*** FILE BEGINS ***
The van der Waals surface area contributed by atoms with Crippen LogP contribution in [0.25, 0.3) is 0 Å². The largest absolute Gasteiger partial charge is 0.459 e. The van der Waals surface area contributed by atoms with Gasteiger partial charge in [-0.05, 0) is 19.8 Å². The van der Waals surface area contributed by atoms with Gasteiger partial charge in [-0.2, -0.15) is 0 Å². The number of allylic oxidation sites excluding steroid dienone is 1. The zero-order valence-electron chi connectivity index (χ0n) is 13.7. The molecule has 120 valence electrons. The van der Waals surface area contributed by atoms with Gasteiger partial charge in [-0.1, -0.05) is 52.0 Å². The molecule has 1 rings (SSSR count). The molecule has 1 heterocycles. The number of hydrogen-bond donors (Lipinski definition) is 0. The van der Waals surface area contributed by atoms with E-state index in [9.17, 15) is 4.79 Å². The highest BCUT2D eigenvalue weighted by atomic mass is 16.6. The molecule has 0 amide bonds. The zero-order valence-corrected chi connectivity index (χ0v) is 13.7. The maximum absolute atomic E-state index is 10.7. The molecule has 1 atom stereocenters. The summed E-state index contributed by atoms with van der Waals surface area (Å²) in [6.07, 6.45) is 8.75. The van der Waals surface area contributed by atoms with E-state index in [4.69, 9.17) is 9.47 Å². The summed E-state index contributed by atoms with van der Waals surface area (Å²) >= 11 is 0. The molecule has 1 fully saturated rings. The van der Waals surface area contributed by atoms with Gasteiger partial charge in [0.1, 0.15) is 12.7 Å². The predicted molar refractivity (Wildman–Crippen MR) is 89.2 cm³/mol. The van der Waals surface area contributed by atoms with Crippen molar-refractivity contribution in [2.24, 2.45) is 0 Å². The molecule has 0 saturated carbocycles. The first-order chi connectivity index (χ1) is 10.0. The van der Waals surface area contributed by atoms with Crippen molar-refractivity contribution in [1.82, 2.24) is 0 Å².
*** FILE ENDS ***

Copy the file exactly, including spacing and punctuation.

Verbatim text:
The van der Waals surface area contributed by atoms with Crippen LogP contribution in [0.25, 0.3) is 0 Å². The largest absolute Gasteiger partial charge is 0.459 e. The van der Waals surface area contributed by atoms with Gasteiger partial charge in [-0.05, 0) is 19.8 Å². The van der Waals surface area contributed by atoms with Gasteiger partial charge in [-0.2, -0.15) is 0 Å². The number of allylic oxidation sites excluding steroid dienone is 1. The zero-order valence-electron chi connectivity index (χ0n) is 13.7. The molecule has 120 valence electrons. The van der Waals surface area contributed by atoms with Gasteiger partial charge in [-0.1, -0.05) is 52.0 Å². The molecule has 1 rings (SSSR count). The molecule has 1 heterocycles. The number of hydrogen-bond donors (Lipinski definition) is 0. The van der Waals surface area contributed by atoms with E-state index in [9.17, 15) is 4.79 Å². The highest BCUT2D eigenvalue weighted by atomic mass is 16.6. The molecule has 0 amide bonds. The zero-order valence-corrected chi connectivity index (χ0v) is 13.7. The maximum absolute atomic E-state index is 10.7. The molecule has 1 atom stereocenters. The summed E-state index contributed by atoms with van der Waals surface area (Å²) in [6.07, 6.45) is 8.75. The van der Waals surface area contributed by atoms with E-state index in [4.69, 9.17) is 9.47 Å². The summed E-state index contributed by atoms with van der Waals surface area (Å²) >= 11 is 0. The molecule has 1 fully saturated rings. The van der Waals surface area contributed by atoms with Gasteiger partial charge in [0.1, 0.15) is 12.7 Å². The predicted molar refractivity (Wildman–Crippen MR) is 89.2 cm³/mol. The van der Waals surface area contributed by atoms with Crippen molar-refractivity contribution in [2.24, 2.45) is 0 Å². The molecule has 0 saturated carbocycles. The first-order chi connectivity index (χ1) is 10.0. The van der Waals surface area contributed by atoms with Crippen molar-refractivity contribution in [1.82, 2.24) is 0 Å².